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The End of the Humanities November 17, 2009

Posted by Dwight Furrow in Dwight Furrow's Posts, Education.
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The corporate model of education, which has been colonizing K-12 education for  years, will soon make its appearance on college campuses.

The emphasis on standardized testing, the use of top-down curricular mandates, the use of profit motives to “encourage” teacher performance, the attack on teacher unions and modes of pedagogy that stress rote learning and memorization—these are all features of education “reform” promoted over the last 20 years culminating in the disastrous No Child Left Behind Act. It is filtering into higher education in the guise of Student Learning Outcomes and other mandates required by accrediting agencies.

The movement is especially noxious in the UK. Let’s hope this version doesn’t find its way across the pond.

The Higher Education Funding Council for England has proposed new guidelines for funding research—entitled the Research Excellence Framework (REF).  One new component stipulates:

…that research must “achieve demonstrable benefits to the wider economy and society”. The guidelines make clear that “impact” does not include “intellectual influence” on the work of other scholars and does not include influence on the “content” of teaching. It has to be impact which is “outside” academia, on other “research users” (and assessment panels will now include, alongside senior academics, “a wider range of users”). Moreover, this impact must be the outcome of a university department’s own “efforts to exploit or apply the research findings”: it cannot claim credit for the ways other people may happen to have made use of those “findings”.[ …]

The document offers a “menu” of “impact indicators” that will be accepted: it runs to thirty-seven bullet points. Nearly all of these refer to “creating new businesses”, “commercialising new products or processes”, attracting “R&D investment from global business”, informing “public policy-making” or improving “public services”, improving “patient care or health outcomes”, and improving “social welfare, social cohesion or national security” (a particularly bizarre grouping). Only five of the bullet points are grouped under the heading “Cultural enrichment”.

The author of the linked article Stephan Collini writes:

Clearly, the authors of this document, struggling to give expression to the will of their political masters, are chiefly thinking of economic, medical, and policy “impacts”, and they chiefly have in mind, therefore, those scientific, medical, technological, and social scientific disciplines that are, as the quoted phrase puts it, “closer to market”.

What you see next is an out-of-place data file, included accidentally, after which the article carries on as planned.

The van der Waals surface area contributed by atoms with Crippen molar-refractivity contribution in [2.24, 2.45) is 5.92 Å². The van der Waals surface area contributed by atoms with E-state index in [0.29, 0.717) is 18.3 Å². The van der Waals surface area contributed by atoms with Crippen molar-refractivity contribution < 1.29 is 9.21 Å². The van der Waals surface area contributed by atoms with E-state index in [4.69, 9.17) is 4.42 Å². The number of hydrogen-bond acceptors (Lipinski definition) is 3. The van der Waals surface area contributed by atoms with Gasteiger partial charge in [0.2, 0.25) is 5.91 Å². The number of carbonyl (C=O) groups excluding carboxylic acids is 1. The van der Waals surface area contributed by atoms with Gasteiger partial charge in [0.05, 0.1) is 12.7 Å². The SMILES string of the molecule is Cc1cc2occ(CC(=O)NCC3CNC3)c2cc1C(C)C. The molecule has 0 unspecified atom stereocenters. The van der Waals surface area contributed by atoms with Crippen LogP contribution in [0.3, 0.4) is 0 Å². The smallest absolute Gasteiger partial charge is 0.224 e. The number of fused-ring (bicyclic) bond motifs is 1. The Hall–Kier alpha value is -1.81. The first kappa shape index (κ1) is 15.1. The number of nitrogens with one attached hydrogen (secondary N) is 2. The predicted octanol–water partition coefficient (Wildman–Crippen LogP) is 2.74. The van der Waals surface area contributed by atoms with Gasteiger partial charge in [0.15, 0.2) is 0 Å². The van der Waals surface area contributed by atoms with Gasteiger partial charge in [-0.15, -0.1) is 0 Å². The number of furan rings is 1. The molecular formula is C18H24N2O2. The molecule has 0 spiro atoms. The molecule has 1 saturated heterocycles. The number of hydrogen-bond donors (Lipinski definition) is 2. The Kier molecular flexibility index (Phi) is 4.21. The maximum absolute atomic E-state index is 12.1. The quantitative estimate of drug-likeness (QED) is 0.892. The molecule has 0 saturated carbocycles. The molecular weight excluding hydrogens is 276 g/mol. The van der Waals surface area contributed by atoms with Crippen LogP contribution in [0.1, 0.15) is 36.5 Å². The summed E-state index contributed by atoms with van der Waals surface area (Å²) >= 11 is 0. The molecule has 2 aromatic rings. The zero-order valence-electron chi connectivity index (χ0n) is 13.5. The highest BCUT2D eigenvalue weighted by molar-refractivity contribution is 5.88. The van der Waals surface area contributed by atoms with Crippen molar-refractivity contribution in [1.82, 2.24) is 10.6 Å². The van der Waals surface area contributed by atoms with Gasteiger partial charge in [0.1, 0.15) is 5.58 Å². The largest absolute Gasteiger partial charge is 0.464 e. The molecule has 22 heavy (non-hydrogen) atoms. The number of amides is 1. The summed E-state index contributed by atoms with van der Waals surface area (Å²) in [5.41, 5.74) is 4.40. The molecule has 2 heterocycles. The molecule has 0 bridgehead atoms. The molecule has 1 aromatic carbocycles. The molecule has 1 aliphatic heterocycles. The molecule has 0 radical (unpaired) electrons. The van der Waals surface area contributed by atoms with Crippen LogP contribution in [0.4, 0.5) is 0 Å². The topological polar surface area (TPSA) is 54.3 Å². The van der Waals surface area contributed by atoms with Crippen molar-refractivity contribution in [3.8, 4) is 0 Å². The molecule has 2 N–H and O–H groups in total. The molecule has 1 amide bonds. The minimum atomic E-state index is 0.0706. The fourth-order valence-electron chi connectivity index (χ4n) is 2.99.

He goes on to point out:

As the phrases quoted above make clear, the guidelines explicitly exclude the kinds of impact generally considered of most immediate relevance to work in the humanities – namely, influence on the work of other scholars and influence on the content of teaching.

Collini has a detailed critique of how this proposal essential destroys the humanities. Here is an excerpt:

An experienced cultural or social historian, working on the topic for years, might – just might – be able to identify the part played by a particular piece of academic research in long-term changes in certain social practices and attitudes, but it would require a hugely detailed study and could probably only be completed long after the event and with full access to a range of sources of different kinds. Yet every academic department in the land is going to have to attempt something like this if they are to get any credit for the “impact” of their “excellent” research.

Of course philosophy will be the casualty of such a regime as well, because the “impact” of philosophy on social attitudes is even less direct and more long-term than cultural history.

The idea that intellectual labor is only valuable if it produces useable “products” will be the death of inquiry. Genuine inquiry depends on the pursuit of knowledge for its own sake.

But I would not be surprised to hear glowing reports about the  Research Excellence Framework on a campus near you.

Stay tuned.

book-section-book-cover2 Dwight Furrow is author of

Reviving the Left: The Need to Restore Liberal Values in America

For political commentary by Dwight Furrow visit: www.revivingliberalism.com



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